Rebuilding Parental Authority

I believe the responsibility for much of this lies at the feet of parents.

In the way we structure our lives, we repeatedly, though maybe unconsciously, give up our role and unwittingly give it over to others. Much of our time is spent occupying our children and reacting to them, rather than engaging them in relationship. Our kids are in school all day and then involved in sports, lessons, hobbies, and even church activities. When kids are home, they are doing homework or chores, or are occupied by the internet, or gaming. In short, we have become irrelevant to much of their daily experience. Given our absence from so much of their lives, why would our kids continue to accept our authority?

 

God places loving authority in the hands of parents. It is a responsibility to lead, oversee, and direct a home in a wise, godly manner. Loving authority is trustworthy; acting on behalf of those it governs and does what is right. It is judicious and benevolent and understands the need to direct, and instruct, and establish rules. It models Christ-like influence and points children to a God they can trust and follow.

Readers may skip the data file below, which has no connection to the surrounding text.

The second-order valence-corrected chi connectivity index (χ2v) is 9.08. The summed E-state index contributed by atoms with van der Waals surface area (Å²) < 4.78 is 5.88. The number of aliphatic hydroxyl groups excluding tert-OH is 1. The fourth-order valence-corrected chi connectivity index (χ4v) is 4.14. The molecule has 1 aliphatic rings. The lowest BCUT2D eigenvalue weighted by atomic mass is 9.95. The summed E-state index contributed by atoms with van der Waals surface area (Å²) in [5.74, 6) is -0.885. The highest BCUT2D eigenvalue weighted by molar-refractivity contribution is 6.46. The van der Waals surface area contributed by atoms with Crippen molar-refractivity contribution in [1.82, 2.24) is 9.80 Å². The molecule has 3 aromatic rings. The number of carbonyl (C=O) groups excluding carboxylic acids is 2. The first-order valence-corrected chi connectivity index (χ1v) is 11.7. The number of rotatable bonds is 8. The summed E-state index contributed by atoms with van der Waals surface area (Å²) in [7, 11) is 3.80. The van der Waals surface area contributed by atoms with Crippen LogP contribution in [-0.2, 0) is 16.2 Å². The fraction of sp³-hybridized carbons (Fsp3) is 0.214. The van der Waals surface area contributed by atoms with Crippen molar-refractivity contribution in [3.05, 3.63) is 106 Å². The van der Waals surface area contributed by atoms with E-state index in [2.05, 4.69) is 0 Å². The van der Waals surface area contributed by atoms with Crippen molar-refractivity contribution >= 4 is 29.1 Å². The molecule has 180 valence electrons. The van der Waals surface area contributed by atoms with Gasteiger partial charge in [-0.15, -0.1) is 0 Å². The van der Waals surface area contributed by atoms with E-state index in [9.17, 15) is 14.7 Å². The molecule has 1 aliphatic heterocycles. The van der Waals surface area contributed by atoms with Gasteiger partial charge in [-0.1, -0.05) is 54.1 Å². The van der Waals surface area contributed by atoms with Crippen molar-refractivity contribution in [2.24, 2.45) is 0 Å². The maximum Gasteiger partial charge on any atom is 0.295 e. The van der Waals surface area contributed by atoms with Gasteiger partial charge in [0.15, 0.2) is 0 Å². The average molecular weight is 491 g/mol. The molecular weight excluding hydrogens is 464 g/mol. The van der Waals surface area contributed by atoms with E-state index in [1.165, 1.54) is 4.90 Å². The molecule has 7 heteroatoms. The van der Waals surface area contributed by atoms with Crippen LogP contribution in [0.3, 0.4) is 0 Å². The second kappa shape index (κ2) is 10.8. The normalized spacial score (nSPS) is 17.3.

But children often rebel, rejecting parental authority. Sometimes this is due to defiance within the child. Other times, it may be due to the influence of their peers, or reflect the strong aversion to authority found in our culture. When this happens, we often attempt to reinstate our parental rights by quoting Scripture and demanding that children comply. But most children do not bow their heads and humbly repent of their ways when parents do this. Rather, they respond with a readiness to battle for control and independence.

I believe the responsibility for much of this lies at the feet of parents. In the way we structure our lives, we repeatedly, though maybe unconsciously, give up our role and unwittingly give it over to others. Much of our time is spent occupying our children and reacting to them, rather than engaging them in relationship. Our kids are in school all day and then involved in sports, lessons, hobbies, and even church activities. When kids are home, they are doing homework or chores, or are occupied by the internet, or gaming. In short, we have become irrelevant to much of their daily experience. Given our absence from so much of their lives, why would our kids continue to accept our authority?

Activities and busy schedules limit our opportunities to influence our kids. Active lifestyles are not wrong, yet we must be aware of how much time we are engaging our kids in meaningful relationship versus keeping them happily occupied. One fosters intimacy, the other fosters passive detachment. Do not be mistaken, kids do look for guidance and authority, and when they need it they will likely turn to the influence that has captured their admiration and trust, often their peer group.

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